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Noninvasive Imaging of Endothelial Damage in Patients with different HbA1c-levels, a Proof-of-Concept Study

Research output: Contribution to journalArticle

Leif-Christopher Engel, Ulf Landmesser, Alexander Goehler, Kevin Gigengack, Thomas Wurster, Costantina Manes, Georg Girke, Milosz Jaguszewski, Carsten Skurk, David M Leistner, Alexander Lauten, Andreas Schuster, Michel Noutsias, Bernd Hamm, Rene M Botnar, Boris Bigalke, Marcus R Makowski

Original languageEnglish
Early online date28 Nov 2018
Publication statusE-pub ahead of print - 28 Nov 2018


King's Authors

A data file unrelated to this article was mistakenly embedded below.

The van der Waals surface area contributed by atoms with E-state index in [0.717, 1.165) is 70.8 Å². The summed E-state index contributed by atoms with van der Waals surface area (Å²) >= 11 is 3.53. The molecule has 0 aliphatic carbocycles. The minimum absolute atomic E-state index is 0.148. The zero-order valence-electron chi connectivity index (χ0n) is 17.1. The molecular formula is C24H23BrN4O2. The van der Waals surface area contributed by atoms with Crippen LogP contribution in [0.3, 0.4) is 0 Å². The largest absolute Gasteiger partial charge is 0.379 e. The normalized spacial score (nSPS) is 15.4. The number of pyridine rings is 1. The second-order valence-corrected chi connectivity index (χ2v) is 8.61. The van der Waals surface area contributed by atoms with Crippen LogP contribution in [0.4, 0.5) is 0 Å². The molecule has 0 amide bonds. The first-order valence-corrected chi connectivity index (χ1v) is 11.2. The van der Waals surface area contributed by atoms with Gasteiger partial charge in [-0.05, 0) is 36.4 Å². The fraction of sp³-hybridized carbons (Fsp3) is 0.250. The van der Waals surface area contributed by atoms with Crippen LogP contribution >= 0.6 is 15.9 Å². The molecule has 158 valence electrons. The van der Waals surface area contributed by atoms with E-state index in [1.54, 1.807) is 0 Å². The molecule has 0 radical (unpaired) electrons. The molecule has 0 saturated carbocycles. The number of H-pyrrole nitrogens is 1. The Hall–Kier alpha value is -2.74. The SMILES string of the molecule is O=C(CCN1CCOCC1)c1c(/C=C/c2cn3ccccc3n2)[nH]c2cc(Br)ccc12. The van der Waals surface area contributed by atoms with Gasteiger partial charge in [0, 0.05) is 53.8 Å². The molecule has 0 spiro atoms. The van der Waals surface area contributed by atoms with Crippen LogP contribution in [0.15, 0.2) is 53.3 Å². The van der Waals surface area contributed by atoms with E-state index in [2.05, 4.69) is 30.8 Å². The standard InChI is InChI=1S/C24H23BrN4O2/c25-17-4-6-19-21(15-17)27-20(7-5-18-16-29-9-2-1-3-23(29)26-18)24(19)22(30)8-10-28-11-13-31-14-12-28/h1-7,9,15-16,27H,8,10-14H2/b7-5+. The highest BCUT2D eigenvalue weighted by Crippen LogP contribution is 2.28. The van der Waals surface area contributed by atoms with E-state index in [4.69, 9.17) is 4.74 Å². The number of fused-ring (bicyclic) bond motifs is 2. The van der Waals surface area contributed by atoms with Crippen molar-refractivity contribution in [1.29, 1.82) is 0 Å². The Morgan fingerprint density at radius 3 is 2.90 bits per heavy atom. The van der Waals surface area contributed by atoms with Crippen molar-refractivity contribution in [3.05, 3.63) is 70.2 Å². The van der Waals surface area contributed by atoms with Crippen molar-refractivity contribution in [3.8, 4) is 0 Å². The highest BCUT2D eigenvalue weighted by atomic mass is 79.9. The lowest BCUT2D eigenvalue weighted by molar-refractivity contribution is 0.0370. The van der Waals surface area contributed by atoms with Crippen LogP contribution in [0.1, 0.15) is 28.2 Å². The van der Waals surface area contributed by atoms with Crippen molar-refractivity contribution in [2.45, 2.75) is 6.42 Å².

The aim of this study was to compare endothelial permeability, which is considered a hallmark of CAD, between patients with different HbA1c-levels using an albumin-binding-MR-probe. This cross-sectional-study included 26 patients with clinical indication for x-ray-angiography, which were classified into 3 groups according to their HbA1c-levels (HbA1c<5.7%,<39mmol/mol; HbA1c=5.7-6.4%,39-47mmol/mol; HbA1c≥6.5%,48mmol/mol). Subjects underwent gadofosveset-enhanced-coronary-magnetic-resonance and x-ray-angiography including optical-coherence-tomography (OCT) within 24hours. Contrast-to-noise-ratios were assessed to measure the probe-uptake in the coronary-wall by coronary segment, excluding those with culprit lesions in x-ray-angiography. In the group of patients with HbA1c-levels between 5.7-6.4% 0.30 increased normalized CNR values were measured, compared to patients with HbA1c-levels <5.7% (0.30; 95% CI:[0.04, 0.57]). In patients with HbA1c levels ≥6.5%, we found 0.57 higher normalized CNR values as compared to patients with normal HbA1c-levels (0.57;95% CI:[0.28,0.85]) and 0.26 higher CNR values for patients with HbA1c-level≥6.5% as compared to patients with HbA1c-levels between 5.7-6.4% (0.26; 95% CI: [-0.04, 0.57]). Additionally late atherosclerotic lesions were more common in patients with high HbA1c-levels (HbA1c ≥6.5%:n=14 (74%); HbA1c 5.7-6.4%:n=6 (60%); HbA1c<5.7%:n=10 (53%)).In conclusion, coronary-magnetic-resonance imaging in combination with an albumin-binding probe suggests that both patients with intermediate and high HbA1c-levels are associated with a higher extent of endothelial damage of the coronary arteries as compared to patients with HbA1c-levels below 5.7.

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